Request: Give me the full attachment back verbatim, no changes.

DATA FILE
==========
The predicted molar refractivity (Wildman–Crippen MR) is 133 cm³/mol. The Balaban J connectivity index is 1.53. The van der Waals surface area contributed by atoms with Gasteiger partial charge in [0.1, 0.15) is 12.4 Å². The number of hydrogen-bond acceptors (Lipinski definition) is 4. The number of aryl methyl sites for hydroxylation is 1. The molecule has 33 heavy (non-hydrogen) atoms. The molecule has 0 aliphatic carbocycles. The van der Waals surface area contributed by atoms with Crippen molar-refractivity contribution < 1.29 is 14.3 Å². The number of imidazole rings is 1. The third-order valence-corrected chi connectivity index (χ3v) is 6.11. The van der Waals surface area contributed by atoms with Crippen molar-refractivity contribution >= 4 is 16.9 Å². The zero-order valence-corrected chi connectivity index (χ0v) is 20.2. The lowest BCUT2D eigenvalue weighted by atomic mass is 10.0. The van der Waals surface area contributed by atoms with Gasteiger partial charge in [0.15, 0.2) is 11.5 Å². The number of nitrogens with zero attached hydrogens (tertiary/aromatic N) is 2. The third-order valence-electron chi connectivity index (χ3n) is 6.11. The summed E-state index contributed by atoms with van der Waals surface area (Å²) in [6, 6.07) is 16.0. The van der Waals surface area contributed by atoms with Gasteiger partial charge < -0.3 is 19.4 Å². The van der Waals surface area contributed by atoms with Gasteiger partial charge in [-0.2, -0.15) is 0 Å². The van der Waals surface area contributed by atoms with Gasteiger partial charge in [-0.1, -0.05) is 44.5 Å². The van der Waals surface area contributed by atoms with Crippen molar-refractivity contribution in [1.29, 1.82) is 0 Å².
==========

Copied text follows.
The predicted molar refractivity (Wildman–Crippen MR) is 133 cm³/mol. The Balaban J connectivity index is 1.53. The van der Waals surface area contributed by atoms with Gasteiger partial charge in [0.1, 0.15) is 12.4 Å². The number of hydrogen-bond acceptors (Lipinski definition) is 4. The number of aryl methyl sites for hydroxylation is 1. The molecule has 33 heavy (non-hydrogen) atoms. The molecule has 0 aliphatic carbocycles. The van der Waals surface area contributed by atoms with Crippen molar-refractivity contribution < 1.29 is 14.3 Å². The number of imidazole rings is 1. The third-order valence-corrected chi connectivity index (χ3v) is 6.11. The van der Waals surface area contributed by atoms with Crippen molar-refractivity contribution >= 4 is 16.9 Å². The zero-order valence-corrected chi connectivity index (χ0v) is 20.2. The lowest BCUT2D eigenvalue weighted by atomic mass is 10.0. The van der Waals surface area contributed by atoms with Gasteiger partial charge in [0.15, 0.2) is 11.5 Å². The number of nitrogens with zero attached hydrogens (tertiary/aromatic N) is 2. The third-order valence-electron chi connectivity index (χ3n) is 6.11. The summed E-state index contributed by atoms with van der Waals surface area (Å²) in [6, 6.07) is 16.0. The van der Waals surface area contributed by atoms with Gasteiger partial charge < -0.3 is 19.4 Å². The van der Waals surface area contributed by atoms with Gasteiger partial charge in [-0.2, -0.15) is 0 Å². The van der Waals surface area contributed by atoms with Gasteiger partial charge in [-0.1, -0.05) is 44.5 Å². The van der Waals surface area contributed by atoms with Crippen molar-refractivity contribution in [1.29, 1.82) is 0 Å².